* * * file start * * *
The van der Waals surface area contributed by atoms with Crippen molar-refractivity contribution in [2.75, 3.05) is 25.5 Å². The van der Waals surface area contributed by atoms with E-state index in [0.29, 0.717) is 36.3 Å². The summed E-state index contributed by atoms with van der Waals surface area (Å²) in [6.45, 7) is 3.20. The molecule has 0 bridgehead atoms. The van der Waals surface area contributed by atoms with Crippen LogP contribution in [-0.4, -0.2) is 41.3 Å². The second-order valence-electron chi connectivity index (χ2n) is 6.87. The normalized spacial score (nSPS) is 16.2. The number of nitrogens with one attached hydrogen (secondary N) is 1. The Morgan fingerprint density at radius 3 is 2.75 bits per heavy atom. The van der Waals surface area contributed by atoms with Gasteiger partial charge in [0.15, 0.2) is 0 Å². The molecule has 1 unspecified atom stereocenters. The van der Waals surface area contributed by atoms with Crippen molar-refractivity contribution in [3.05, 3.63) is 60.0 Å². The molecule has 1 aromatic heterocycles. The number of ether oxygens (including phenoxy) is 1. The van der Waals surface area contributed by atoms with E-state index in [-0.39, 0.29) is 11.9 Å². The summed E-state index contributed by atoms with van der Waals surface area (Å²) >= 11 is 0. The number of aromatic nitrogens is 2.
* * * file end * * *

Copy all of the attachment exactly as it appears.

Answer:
The van der Waals surface area contributed by atoms with Crippen molar-refractivity contribution in [2.75, 3.05) is 25.5 Å². The van der Waals surface area contributed by atoms with E-state index in [0.29, 0.717) is 36.3 Å². The summed E-state index contributed by atoms with van der Waals surface area (Å²) in [6.45, 7) is 3.20. The molecule has 0 bridgehead atoms. The van der Waals surface area contributed by atoms with Crippen LogP contribution in [-0.4, -0.2) is 41.3 Å². The second-order valence-electron chi connectivity index (χ2n) is 6.87. The normalized spacial score (nSPS) is 16.2. The number of nitrogens with one attached hydrogen (secondary N) is 1. The Morgan fingerprint density at radius 3 is 2.75 bits per heavy atom. The van der Waals surface area contributed by atoms with Gasteiger partial charge in [0.15, 0.2) is 0 Å². The molecule has 1 unspecified atom stereocenters. The van der Waals surface area contributed by atoms with Crippen molar-refractivity contribution in [3.05, 3.63) is 60.0 Å². The molecule has 1 aromatic heterocycles. The number of ether oxygens (including phenoxy) is 1. The van der Waals surface area contributed by atoms with E-state index in [-0.39, 0.29) is 11.9 Å². The summed E-state index contributed by atoms with van der Waals surface area (Å²) >= 11 is 0. The number of aromatic nitrogens is 2.